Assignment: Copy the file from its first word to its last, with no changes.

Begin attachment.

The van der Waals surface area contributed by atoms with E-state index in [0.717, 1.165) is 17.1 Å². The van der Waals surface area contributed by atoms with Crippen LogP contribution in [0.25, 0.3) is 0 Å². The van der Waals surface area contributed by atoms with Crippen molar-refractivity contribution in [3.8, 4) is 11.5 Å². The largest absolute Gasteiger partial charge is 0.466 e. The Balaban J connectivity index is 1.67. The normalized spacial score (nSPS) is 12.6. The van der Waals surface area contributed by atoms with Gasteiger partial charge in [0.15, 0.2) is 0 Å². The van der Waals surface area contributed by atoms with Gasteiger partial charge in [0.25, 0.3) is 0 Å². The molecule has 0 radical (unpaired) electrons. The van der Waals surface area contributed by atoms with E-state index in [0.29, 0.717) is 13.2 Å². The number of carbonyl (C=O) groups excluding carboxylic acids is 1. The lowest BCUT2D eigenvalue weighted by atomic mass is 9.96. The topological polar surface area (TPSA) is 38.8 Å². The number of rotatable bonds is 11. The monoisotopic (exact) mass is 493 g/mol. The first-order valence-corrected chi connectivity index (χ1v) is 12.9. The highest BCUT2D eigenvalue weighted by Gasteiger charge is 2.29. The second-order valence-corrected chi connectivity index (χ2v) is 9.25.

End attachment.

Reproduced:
The van der Waals surface area contributed by atoms with E-state index in [0.717, 1.165) is 17.1 Å². The van der Waals surface area contributed by atoms with Crippen LogP contribution in [0.25, 0.3) is 0 Å². The van der Waals surface area contributed by atoms with Crippen molar-refractivity contribution in [3.8, 4) is 11.5 Å². The largest absolute Gasteiger partial charge is 0.466 e. The Balaban J connectivity index is 1.67. The normalized spacial score (nSPS) is 12.6. The van der Waals surface area contributed by atoms with Gasteiger partial charge in [0.15, 0.2) is 0 Å². The van der Waals surface area contributed by atoms with Gasteiger partial charge in [0.25, 0.3) is 0 Å². The molecule has 0 radical (unpaired) electrons. The van der Waals surface area contributed by atoms with E-state index in [0.29, 0.717) is 13.2 Å². The number of carbonyl (C=O) groups excluding carboxylic acids is 1. The lowest BCUT2D eigenvalue weighted by atomic mass is 9.96. The topological polar surface area (TPSA) is 38.8 Å². The number of rotatable bonds is 11. The monoisotopic (exact) mass is 493 g/mol. The first-order valence-corrected chi connectivity index (χ1v) is 12.9. The highest BCUT2D eigenvalue weighted by Gasteiger charge is 2.29. The second-order valence-corrected chi connectivity index (χ2v) is 9.25.